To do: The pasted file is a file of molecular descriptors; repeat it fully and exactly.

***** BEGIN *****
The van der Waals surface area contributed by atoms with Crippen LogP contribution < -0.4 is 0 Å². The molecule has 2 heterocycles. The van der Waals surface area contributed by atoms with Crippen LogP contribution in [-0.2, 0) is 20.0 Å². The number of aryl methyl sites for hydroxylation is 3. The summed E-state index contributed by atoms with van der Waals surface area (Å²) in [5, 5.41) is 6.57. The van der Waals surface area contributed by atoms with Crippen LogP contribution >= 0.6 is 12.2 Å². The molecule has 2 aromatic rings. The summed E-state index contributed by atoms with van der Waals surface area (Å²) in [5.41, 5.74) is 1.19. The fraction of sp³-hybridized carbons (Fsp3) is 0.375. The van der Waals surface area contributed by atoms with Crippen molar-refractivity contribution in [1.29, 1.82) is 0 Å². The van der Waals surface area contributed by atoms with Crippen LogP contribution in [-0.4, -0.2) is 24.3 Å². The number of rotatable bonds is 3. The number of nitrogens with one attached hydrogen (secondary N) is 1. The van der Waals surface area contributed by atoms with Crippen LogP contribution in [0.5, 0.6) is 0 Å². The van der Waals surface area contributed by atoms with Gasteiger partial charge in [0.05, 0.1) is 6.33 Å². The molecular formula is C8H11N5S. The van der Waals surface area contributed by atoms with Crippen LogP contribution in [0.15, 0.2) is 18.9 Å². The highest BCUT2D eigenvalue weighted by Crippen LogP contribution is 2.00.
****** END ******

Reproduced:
The van der Waals surface area contributed by atoms with Crippen LogP contribution < -0.4 is 0 Å². The molecule has 2 heterocycles. The van der Waals surface area contributed by atoms with Crippen LogP contribution in [-0.2, 0) is 20.0 Å². The number of aryl methyl sites for hydroxylation is 3. The summed E-state index contributed by atoms with van der Waals surface area (Å²) in [5, 5.41) is 6.57. The van der Waals surface area contributed by atoms with Crippen LogP contribution >= 0.6 is 12.2 Å². The molecule has 2 aromatic rings. The summed E-state index contributed by atoms with van der Waals surface area (Å²) in [5.41, 5.74) is 1.19. The fraction of sp³-hybridized carbons (Fsp3) is 0.375. The van der Waals surface area contributed by atoms with Crippen molar-refractivity contribution in [1.29, 1.82) is 0 Å². The van der Waals surface area contributed by atoms with Crippen LogP contribution in [-0.4, -0.2) is 24.3 Å². The number of rotatable bonds is 3. The number of nitrogens with one attached hydrogen (secondary N) is 1. The van der Waals surface area contributed by atoms with Crippen LogP contribution in [0.5, 0.6) is 0 Å². The van der Waals surface area contributed by atoms with Gasteiger partial charge in [0.05, 0.1) is 6.33 Å². The molecular formula is C8H11N5S. The van der Waals surface area contributed by atoms with Crippen LogP contribution in [0.15, 0.2) is 18.9 Å². The highest BCUT2D eigenvalue weighted by Crippen LogP contribution is 2.00.